Despite dire warnings about getting trapped, falling through rotten timbers, encountering family ghosts or flesh-eating insects, the passageways were an irresistible lure to Chloe. She discovered that the narrow channels wove throughout the walls of the house and had found five ways to get into them. There were even hidden stairways between the attic and the basement so she could move around undetected and spy through peepholes. It was unlikely that was still the case. The alterations to the building had probably sealed up most of them. She thought back to the very last time she’d played there. She’d heard her grandfather and his new wife arguing and it was her grandfather who’d been crying. Something to do with sex and Chloe hadn’t listened to more. What had been fun, suddenly wasn’t.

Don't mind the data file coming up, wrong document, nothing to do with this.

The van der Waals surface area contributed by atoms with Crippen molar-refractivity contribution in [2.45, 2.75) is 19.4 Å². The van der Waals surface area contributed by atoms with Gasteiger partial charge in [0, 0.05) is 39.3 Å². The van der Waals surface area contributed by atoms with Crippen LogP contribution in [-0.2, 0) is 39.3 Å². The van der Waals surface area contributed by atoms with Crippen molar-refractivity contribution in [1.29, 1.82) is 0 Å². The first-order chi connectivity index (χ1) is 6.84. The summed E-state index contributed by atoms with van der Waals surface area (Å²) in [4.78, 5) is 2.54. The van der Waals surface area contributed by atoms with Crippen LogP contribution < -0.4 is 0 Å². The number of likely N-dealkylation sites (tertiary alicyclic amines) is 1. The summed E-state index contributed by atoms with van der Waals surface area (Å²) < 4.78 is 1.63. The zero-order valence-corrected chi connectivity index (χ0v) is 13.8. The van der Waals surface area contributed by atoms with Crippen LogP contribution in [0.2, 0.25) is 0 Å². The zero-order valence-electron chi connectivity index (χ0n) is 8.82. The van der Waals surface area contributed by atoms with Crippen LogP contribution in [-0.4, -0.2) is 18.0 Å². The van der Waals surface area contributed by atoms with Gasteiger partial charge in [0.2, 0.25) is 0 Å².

She’d never been able to figure out why the passageways existed. Lots of old houses in England had priest holes where members of the Roman Catholic clergy hid from soldiers, but why have secret walkways that roamed the whole house? Chloe wondered if the man who had it built wanted to spy on his wife. She had visions of craftsmen being put to death after its construction, like the workers who made the hidden chambers in the pyramids. She imagined skeletons hidden behind the wooden walls and when she told her sister, Lucy hadn’t wanted to play there again.
Chloe moved carefully down the dark corridor, shining the light ahead as well as down. The deeper she went, the more memories flooded back. She tried to look through the spyholes in a couple of places to find they’d been covered over on the other side. Maybe that was just as well. She was a grown-up now with a more developed sense of guilt.